What to Do to Keep Yourself Secure When Using Contactless Payment?
Contactless payment has become a common sight. It's an easy and hassle-free way to pay for goods, but is it as safe as they say? How can we make sure our credit and debit cards won't get hacked and our funds drained with this payment system?
We see plenty of warnings about contactless payment all the time on social media. Stories posted on Reddit or Tumblr about credit card frauds carrying chip and pin machines like some kind of ATM boogeymen stealing money from people in plain sight. Sounds ridiculous, but is there any truth to it?
Why thieves don't carry chip and pin machines
In order to purchase and use a chip and pin machine, you have to register it much like you need to register with a provider before you can use the internet. All of these chip and pin machines are monitored for exactly this sort of fraud schemes. Additionally, even registering such a device is a hassle and requires the thieves to jump through a number of legal hoops. So as soon as a card thief tries to pull this he'd get busted. There are other ways to exploit contactless payments, however.
So direct theft is seemingly out of the question, but are there any other ways to steal via contactless payment? Well, one such method is called "skimming". This is the method of stealing card information for later use. You don't need a chip and pin machine for it, even a simple smartphone with the right software will do the job.
The thieves can get a lot from that. They can get your full 16-digit card number, the card type, your bank, the expiry date, and most worrisome, your name. With that kind of information, the cybercriminals can create a copy of your card and use it on outdated ATMs, shady online stores, or other places with lax security measures. Some thieves collect hundreds or even thousands of payment card details, which they sell later. With this kind of scheme, it's almost impossible to trace the cyber thieves, because there is no record of any financial transactions, no names, no addresses, nothing to go on.
Contactless cards may work even after being canceled
When the contactless payment was originally conceived people had concerns about pickpockets and other criminals being able to quietly steal cards from the pockets of people and make expensive purchases before the victim knew what was even going on. Naturally, the banks assured us that a reportedly stolen card would be canceled immediately, but there have been multiple cases where victims report their cards being active days, weeks, and even months after being revoked.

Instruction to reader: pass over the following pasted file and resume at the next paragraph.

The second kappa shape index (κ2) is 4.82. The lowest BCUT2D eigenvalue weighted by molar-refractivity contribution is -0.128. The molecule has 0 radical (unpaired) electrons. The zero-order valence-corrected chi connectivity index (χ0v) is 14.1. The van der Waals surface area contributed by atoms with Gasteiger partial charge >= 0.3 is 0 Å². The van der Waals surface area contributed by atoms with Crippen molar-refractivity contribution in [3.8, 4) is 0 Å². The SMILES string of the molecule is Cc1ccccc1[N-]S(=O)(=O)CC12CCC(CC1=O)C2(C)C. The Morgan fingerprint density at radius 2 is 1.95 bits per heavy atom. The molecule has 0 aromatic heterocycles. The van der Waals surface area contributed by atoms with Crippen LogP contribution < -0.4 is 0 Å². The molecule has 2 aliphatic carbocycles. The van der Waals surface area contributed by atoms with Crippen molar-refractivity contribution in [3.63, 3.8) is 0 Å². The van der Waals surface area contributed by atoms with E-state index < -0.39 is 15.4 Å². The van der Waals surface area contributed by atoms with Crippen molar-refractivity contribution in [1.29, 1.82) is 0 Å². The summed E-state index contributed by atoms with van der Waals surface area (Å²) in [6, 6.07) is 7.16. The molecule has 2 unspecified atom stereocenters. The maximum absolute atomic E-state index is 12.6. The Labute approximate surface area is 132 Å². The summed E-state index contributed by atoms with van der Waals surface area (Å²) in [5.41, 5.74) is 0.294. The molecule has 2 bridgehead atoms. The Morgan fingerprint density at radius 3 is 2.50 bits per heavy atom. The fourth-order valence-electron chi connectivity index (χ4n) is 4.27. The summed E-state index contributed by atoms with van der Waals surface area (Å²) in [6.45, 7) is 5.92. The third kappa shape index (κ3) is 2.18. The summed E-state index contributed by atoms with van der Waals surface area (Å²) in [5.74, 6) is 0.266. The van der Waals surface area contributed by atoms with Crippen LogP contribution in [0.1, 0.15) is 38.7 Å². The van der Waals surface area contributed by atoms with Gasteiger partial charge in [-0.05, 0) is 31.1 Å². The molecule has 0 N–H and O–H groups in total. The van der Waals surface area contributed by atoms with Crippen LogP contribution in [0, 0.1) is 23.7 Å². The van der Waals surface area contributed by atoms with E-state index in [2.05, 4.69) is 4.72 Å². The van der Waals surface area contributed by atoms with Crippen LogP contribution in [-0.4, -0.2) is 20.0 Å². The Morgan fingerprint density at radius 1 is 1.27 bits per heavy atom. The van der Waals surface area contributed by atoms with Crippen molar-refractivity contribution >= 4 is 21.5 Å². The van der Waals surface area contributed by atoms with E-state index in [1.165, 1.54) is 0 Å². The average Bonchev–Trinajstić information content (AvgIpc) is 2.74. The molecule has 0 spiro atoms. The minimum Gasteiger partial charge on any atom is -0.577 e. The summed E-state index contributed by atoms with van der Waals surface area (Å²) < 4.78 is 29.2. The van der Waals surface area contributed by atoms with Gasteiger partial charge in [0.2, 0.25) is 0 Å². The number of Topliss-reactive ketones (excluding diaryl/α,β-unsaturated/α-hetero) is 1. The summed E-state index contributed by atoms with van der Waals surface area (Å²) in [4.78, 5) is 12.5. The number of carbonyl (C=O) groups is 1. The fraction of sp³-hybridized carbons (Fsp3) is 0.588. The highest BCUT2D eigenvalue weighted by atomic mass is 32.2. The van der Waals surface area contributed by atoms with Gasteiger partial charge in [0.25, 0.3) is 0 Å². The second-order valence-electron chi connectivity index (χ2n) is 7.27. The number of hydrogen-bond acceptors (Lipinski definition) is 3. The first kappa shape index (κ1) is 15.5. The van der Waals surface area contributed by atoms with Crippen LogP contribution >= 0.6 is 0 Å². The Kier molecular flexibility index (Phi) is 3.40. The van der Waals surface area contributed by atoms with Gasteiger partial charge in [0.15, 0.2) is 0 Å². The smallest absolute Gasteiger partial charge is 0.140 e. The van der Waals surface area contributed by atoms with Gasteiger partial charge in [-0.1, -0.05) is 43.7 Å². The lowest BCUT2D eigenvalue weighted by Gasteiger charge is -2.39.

You should keep an eye on your bank account and your bank statements for any irregularities if you use a contactless card. If you notice anything unusual at all you must contact your bank.
If you are concerned you can buy special RFID-blocking wallets, which protect your card from being read and cloned by thieves. Alternatively, you can simply ask your bank for a non-contactless payment card.
Contactless payments on smartphones
When it was announced that contactless payments would be possible via smartphones security experts were more than a little worried. The idea that credit card details could be stored and sent through a smartphone was suspicious for obvious reasons. Experts in the field were understandably worried that if cybercriminals could your payment card details through a wallet or purse they could have an even easier time doing it from your phone, which often your hand or back pocket.
Fortunately, this system only works for certain payments. With services like ApplePay, for example, you could only transmit card details if your phone was near a chip and pin machine. It also requires your 16-digit number, a thumbprint or password.
Contactless payments are mostly safe, but it never hurts to keep an eye on open for anything unusual. Keep track of your bank statements for any suspicious transactions if you use contactless payments often.